IHS Medical Team Returns To Rus Rus

 Dr. Araldo Lopez is a Honduran dentist who donates his time to IHS.

Dr. Araldo Lopez is a Honduran dentist who donates his time to IHS.

The Rus Rus Hospital has been privileged to once again host a medical team from International Health Service (IHS).  IHS has been sending medical teams to the far reaches of Honduras for nearly 30 years and has committed to make Rus Rus an annual venue for its international volunteer teams.  The team members might change each year, but one thing is certain – when the word gets out that IHS is arriving with a cadre of doctors, dentists, nurses, pharmacists, and possibly a surgeon, people will come. And come they did!

 IHS Doctor Christine Golnick works with MAG translator Carlos Paz to examine a mother and her son. 

IHS Doctor Christine Golnick works with MAG translator Carlos Paz to examine a mother and her son. 

This year IHS brought an 11 member team that was joined by several MAG staff members and even some helpers from the village.  MAG pilot Westley Wiles and Head Nurse Geraldina Coleman, along with some of our national hospital workers, were key to the success of the mission – to say nothing of Denise Wiles who hosted and fed everyone! MAG volunteer Carlos Paz did all the Spanish translation.  He was joined by Alfredo Perez, from Rus Rus, who translated into Miskito for those who didn't speak Spanish. Over the course of 8 clinic days held from February 14 through February 22, entire families walked (some for up to 2 days each way) to receive medical and dental care. All care was given at no charge to the patients.  The entire village of Rus Rus got involved, even opening their homes to give travelers from other villages places to sleep and cook.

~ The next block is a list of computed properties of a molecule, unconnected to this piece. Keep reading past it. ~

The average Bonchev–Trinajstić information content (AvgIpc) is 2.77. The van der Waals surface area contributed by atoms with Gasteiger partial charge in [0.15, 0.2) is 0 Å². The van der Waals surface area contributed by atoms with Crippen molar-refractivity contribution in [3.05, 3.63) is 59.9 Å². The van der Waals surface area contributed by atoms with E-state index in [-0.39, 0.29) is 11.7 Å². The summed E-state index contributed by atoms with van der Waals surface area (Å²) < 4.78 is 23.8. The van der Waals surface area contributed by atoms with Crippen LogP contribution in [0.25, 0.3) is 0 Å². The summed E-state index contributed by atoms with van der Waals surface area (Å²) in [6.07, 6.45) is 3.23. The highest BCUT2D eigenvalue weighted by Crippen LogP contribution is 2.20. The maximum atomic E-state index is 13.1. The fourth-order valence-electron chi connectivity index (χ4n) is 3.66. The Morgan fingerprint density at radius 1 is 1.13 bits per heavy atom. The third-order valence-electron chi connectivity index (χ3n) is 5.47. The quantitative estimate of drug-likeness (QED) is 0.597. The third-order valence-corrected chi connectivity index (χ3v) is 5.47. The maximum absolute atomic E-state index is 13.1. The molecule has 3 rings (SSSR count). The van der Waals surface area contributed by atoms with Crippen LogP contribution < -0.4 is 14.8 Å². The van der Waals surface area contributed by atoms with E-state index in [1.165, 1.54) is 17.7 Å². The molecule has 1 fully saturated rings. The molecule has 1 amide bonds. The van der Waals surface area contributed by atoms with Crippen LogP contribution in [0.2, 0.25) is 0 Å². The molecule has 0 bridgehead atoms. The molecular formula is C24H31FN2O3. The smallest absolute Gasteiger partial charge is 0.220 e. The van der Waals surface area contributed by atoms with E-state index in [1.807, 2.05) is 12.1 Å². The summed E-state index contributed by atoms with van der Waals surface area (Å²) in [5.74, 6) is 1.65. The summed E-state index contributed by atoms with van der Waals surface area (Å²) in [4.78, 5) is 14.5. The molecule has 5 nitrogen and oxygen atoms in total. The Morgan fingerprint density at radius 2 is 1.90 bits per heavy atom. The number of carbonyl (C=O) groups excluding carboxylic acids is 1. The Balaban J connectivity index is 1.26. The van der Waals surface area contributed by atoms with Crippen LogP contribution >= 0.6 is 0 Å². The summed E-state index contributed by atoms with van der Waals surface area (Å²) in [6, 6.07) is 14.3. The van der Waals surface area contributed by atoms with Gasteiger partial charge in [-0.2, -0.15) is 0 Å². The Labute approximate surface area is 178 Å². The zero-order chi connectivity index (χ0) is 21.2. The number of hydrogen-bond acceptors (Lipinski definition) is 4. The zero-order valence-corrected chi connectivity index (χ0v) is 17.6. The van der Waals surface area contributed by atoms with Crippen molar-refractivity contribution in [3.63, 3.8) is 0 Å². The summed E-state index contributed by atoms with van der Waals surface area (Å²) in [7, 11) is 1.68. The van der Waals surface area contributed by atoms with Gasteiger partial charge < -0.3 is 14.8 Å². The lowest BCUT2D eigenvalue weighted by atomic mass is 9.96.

The numbers for the 2012 brigade looked like this:
Dental visits=279
Adult Medical visits=494
Pediatric Medical visits=389
Eye visits=107
for a total of 1269 patient visits.

Other interesting statistics were:  Pharmacists filled 3677 prescriptions.  The Dentist pulled 654 teeth.  Eyeglasses were given out to 113 people, and 27 patients received medical referrals for more advanced evaluation or care out of the area. Some of them were transported by MAG, at IHS expense, to receive follow-up care.

Several on the IHS team had been to Rus Rus the previous year, noting that 2012 saw slightly smaller numbers of patients, but far more serious cases.  Several critical cases required emergency medical flights by MAG pilot Westley Wiles, which were directly responsible for saving their lives!  One case was a gunshot victim with an abdominal wound who arrived in the middle of the night. He would not have survived the night if IHS had not been there to stabilize him and had MAG not been able to fly in a surgeon from another IHS team in another village to the north. Another case was a young expectant mother who needed to be flown out for an emergency C-section.  Still another was a 3-month old baby boy named Marcello who was sick, severely malnourished, and near death. (He weighed 7 pounds.) Marcello and another little patient named Grelis, a 2-month old girl in respiratory distress, had to be flown to another hospital to receive higher-level care.  Last report is that both survived and are doing very well!

 7 pound passenger Marcello with MAG pilot Westley Wiles.

7 pound passenger Marcello with MAG pilot Westley Wiles.

Commentary: These cases only highlight the urgency of MAG's placing a full-time doctor on staff at the Rus Rus Hospital. The overall goal is for the Rus Rus Hospital to become the regional provider of consistent, ongoing care to the estimated 25,000 Miskito people living in this remote area along the Rio Coco – ongoing care being augmented by periodic specialist care (from groups like IHS).  Our goal is to see that an annual IHS medical brigade is NOT the ONLY time these folks can see a doctor.